Mr. Darcy soon drew the attention of the room by his fine, tall person, handsome features, noble mien; and the report which was in general circulation within five minute after his entrance, of his having ten thousand a year...the ladies declared he was much handsomer than Mr. Bingley, and he was looked at with great admiration for about half the evening, till his manners gave a disgust which turned the tide of his popularity; for he was discovered to be proud, to be above his company, and above being pleased; and not all his large Derbyshire estate could then save him from having a most forbidding, disagreeable countenance, and being unworthy to be compared with his friend.Firstly, the possession of wealth can effect an opinion of the one who possesses such wealth. Secondly, upon further acquaintance, we can get beyond the wealth to the person who possesses it. And third, we hope to still find in such a possessor of great wealth, some redeeming personality trait.
And on the particular character trait of pride, and the prejudice against such pride Austen plays the entire length of the book. But that's another post. Pride and Prejudice, after all.
On the different ways a man and women appreciate a social occasion, Mrs. Bennet, upon returning home, relates the highlights of the assembly to Mr. Bennet (male readers beware, just reading the following may vex you as it did Mr. Bennet),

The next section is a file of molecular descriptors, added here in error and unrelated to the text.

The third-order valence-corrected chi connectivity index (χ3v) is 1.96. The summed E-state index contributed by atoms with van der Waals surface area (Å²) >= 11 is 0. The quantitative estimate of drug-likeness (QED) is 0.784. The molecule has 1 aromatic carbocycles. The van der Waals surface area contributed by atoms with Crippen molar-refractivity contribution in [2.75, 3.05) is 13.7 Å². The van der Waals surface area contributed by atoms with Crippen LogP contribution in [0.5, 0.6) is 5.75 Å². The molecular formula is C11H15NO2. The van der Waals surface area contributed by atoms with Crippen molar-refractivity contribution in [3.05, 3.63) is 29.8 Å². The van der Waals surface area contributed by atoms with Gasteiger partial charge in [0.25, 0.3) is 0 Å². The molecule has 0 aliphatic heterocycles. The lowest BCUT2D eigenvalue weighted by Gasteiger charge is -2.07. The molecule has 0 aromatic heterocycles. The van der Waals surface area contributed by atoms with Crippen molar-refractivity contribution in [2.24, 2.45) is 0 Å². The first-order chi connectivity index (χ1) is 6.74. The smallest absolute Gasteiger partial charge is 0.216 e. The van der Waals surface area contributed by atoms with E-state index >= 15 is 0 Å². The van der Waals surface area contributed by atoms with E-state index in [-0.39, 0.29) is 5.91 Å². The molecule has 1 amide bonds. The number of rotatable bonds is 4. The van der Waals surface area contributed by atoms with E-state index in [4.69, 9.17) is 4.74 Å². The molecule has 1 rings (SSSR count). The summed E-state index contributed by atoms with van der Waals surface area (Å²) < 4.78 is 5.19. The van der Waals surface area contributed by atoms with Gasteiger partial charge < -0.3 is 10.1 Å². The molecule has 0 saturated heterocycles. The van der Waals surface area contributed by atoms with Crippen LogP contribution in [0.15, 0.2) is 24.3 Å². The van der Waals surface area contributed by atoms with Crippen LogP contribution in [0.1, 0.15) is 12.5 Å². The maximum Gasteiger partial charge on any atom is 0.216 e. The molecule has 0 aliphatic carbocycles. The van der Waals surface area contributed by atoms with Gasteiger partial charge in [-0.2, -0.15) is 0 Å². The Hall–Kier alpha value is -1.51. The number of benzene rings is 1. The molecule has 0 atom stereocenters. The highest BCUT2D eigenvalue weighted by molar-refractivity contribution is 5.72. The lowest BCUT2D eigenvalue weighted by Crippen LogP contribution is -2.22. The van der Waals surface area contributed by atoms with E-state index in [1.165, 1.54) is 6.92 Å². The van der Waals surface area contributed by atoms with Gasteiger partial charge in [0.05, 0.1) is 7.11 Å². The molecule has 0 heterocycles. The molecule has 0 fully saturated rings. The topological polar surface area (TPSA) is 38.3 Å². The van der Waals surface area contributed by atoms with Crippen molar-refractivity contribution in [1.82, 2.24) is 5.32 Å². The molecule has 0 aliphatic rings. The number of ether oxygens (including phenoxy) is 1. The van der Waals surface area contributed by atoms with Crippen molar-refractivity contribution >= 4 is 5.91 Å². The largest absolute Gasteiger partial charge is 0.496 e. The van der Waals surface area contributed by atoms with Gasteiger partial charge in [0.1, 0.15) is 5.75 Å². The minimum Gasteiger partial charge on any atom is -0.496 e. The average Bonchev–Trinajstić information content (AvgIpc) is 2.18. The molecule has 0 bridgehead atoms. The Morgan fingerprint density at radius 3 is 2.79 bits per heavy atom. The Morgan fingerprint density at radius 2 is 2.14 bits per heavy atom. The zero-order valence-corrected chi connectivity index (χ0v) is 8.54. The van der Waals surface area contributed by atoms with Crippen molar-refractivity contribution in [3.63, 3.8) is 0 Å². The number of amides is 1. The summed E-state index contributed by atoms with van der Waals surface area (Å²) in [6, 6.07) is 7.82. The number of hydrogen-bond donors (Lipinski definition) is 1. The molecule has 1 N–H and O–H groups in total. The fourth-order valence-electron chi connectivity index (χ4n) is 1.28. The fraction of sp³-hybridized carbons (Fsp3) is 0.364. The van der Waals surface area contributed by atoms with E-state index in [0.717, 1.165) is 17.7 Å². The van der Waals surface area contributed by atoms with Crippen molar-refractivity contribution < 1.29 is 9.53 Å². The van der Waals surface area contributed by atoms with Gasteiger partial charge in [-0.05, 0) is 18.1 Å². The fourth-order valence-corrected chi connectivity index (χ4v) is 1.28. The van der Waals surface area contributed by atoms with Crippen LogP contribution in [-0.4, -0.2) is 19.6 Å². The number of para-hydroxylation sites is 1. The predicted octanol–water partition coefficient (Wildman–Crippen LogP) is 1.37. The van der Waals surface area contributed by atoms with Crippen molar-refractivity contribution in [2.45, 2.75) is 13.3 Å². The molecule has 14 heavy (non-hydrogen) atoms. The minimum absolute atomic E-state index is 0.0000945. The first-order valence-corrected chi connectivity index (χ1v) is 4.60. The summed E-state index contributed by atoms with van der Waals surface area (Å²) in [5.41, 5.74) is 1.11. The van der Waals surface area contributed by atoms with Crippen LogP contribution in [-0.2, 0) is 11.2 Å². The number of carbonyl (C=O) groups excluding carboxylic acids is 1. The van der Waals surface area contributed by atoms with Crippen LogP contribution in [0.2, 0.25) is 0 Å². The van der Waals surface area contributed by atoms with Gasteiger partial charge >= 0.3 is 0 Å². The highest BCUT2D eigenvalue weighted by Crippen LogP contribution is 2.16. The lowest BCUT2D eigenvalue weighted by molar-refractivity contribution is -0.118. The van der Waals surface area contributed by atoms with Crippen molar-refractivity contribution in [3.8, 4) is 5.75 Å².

Only think of that my dear; he actually danced with her twice; and she was the only creature in the room that he asked a second time. First of all, he asked Miss Lucas. I was so vexed to see him stand up with her; but, however, he did not admire her at all: indeed, nobody can, you know; and he seemed quite struck with Jane as she was going down the dance. So, he enquired who she was, and got introduced, and asked her for the two next. Then, the two third he danced with Miss King, and the two fourth with Maria Lucas, and the two fifth with Jane again, and the two sixth with Lizzy, and the Boulanger--"Perhaps I'm taking too many liberties with my prejudice toward both men and women, but probably most married people can relate to this interchange. We women prattle on and on about those details we enjoy and our husbands think to themselves, "Enough already! I"m sorry I asked."
"If he had any compassion for me," cried her husband impatiently, "he would not have danced half so much! For [goodness'] sake, say no more of his partners. Oh! that he had sprained his ancle in the first dance!"
"Oh! my dear," continued Mrs. Bennet, "I am quite delighted with him. He is so excessively handsome! and his sisters are charming women. I never in my life saw any thing more elegant than their dresses. I dare say the lace upon Mrs Hurst's gown--"
Here she was interrupted again. Mr., Bennet protested against any description of finery."
And I could go on and on with such examples of Jane Austen's brilliance in portraying these "truths universally acknowledged". But really, if you never have, just read the books. Or even if you've already read them fifteen times, isn't' it time for another plunge?